|System: PS2||Review Rating Legend|
|Dev: Atlus||1.0 - 1.9 = Avoid||4.0 - 4.4 = Great|
|Pub: Atlus||2.0 - 2.4 = Poor||4.5 - 4.9 = Must Buy|
|Release: Apr. 22, 2008||2.5 - 2.9 = Average||5.0 = The Best|
|Players: 1||3.0 - 3.4 = Fair|
|ESRB Rating: Mature||3.5 - 3.9 = Good|
by Jason Lauritzen
The Megami Tensei series (known as MegaTen by its fans) has been around for a long time. Megami Tensei (literally translated as "Reincarnation of the Goddess") started in book form during the '80s. Written by Aya Nishitani, the books focused on tapping into the world of demons through computers and held the subtitle "Digital Devil Story." Starting on the MSX, a series of games were created, and by the turn of the 16-bit era the word "Shin" was added to the front of the familiar phrase, changing the full title to mean "Reincarnation of the True Goddess."
The series evolved over time, experimenting with different gaming mechanics and aesthetics. For the Megami Tensei series, the continuity thread has had less to do with specific characters and more to do with the play between two worlds - one, a shadow world inhabited by demons, and the other a depiction of modern Japan. The Persona offshoot of the series has its own ingredient list: take one part demons, another part high school simulator, and mix them together.
Persona 3 FES is made up of two parts: "The Journey" and "The Answer." The former is a retelling of last year's Persona 3 (with a few tweaks), and the latter is an entirely new chapter focusing on later events. In The Journey you are put in the role of a transfer student at Gekkoukan High. You quickly discover that at midnight the "Dark Hour" occurs - citizens become coffins and shadows flood out of Tartarus (a transformed version of the school) to cause trouble. A select group of students seem to be immune to the effects of this magical hour, and you just happen to be one of them. Quick to recruit, this group inducts you into the Specialized Extracurricular Execution Squad (SEES). Your job? Help them exterminate shadows during the Dark Hour.
In order to fight the shadows, personas are needed. The game describes them as "manifestations of psyche," and they resemble mythical creatures. The more sensational aspect is how you summon them. Using a tool called an evoker (a magical gun), characters shoot themselves in the head to release these allies. Sure, it's a little over-the-top, but not nearly as graphic as it sounds. Once summoned, personas can perform special abilities and help turn the tide of battle.
When the Dark Hour occurs, you have the option of venturing to Tartarus with your SEES partners. With your party assembled, you explore the randomly generated dungeon one floor at a time from an isometric perspective. No need to worry about random battles. Shadows appear on the screen, and you can attack them to gain an advantage at the start of a battle or try to hoof it past them. Since the dungeon is randomly generated each time, enemies, staircases, and loot locations are always different. To help with the massive scale of the dungeon, random checkpoints are placed around that allow you to return to the start; there are also warp points every couple of levels that allow you ascend or descend Tartarus quickly.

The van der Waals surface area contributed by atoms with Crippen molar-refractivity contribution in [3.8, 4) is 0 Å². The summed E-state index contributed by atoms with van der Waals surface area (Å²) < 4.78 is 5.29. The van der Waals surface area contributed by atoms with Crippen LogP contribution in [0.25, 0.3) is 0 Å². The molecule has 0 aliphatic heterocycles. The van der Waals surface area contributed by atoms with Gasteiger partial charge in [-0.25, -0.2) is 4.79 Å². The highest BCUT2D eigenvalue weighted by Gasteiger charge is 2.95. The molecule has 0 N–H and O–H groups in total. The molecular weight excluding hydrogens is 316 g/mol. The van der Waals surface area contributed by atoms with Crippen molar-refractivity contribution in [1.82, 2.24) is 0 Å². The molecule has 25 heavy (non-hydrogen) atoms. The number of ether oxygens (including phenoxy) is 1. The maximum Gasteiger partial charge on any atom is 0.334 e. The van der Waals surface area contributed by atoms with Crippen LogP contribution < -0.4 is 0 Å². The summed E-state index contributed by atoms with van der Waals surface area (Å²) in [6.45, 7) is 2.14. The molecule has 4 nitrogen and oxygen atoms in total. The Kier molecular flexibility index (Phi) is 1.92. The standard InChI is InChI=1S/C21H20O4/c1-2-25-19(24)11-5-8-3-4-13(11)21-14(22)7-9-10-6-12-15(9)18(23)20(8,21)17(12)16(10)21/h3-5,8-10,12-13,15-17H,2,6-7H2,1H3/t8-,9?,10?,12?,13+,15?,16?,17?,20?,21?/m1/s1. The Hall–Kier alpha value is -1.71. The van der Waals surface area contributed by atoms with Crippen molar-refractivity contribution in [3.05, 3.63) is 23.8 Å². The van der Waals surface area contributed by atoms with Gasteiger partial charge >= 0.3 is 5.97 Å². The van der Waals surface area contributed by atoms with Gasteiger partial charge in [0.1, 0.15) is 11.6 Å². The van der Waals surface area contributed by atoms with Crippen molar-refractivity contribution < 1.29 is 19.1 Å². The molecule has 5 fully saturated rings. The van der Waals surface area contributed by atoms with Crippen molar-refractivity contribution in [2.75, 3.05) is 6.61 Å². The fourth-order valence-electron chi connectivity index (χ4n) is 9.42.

Battles are a unique affair. Instead of placing you in control of the entire party, the game only offers you complete control over the main character. All the other SEES members are A.I. controlled, and the most you can do is change their battle tactics. This lack of complete control might turn off some players, but since it is paired with decent A.I. it doesn't end up being a deal breaker. Sure, you can dish out normal melee-based attacks, but the game is about the personas and using them effectively against your enemies. This mechanic plays out in an exploitation system - fire works well against ice-based foes, ice against fire, etc. The only problem with it is the naming conventions and your huge stockpile of personas. For example, a fire-based attack is not called "fire" or "flame" but rather "agi." Pair that with the fact that spells are tied to specific personas and you can only summon one persona per turn, and it quickly becomes apparent you might need to keep a pencil and paper handy.
After certain battles, you're presented with a reward in the form of a tarot card shuffle. The reward always correlates to the type of card you select: some reward you with money, others increase experience, some heal party members; you can even earn new weapons. But the biggest draw of the shuffle is the chance to net new personas. Once the persona card is selected, the particular creature is added to your database and you can access their default skills right away. You also have the option of taking personas to the Velvet Room and merging them together in two combinations: normal and triangle. Normal represents merging two personas together; triangle means a combo of three. Merging is essential as it creates new personas to add to your arsenal.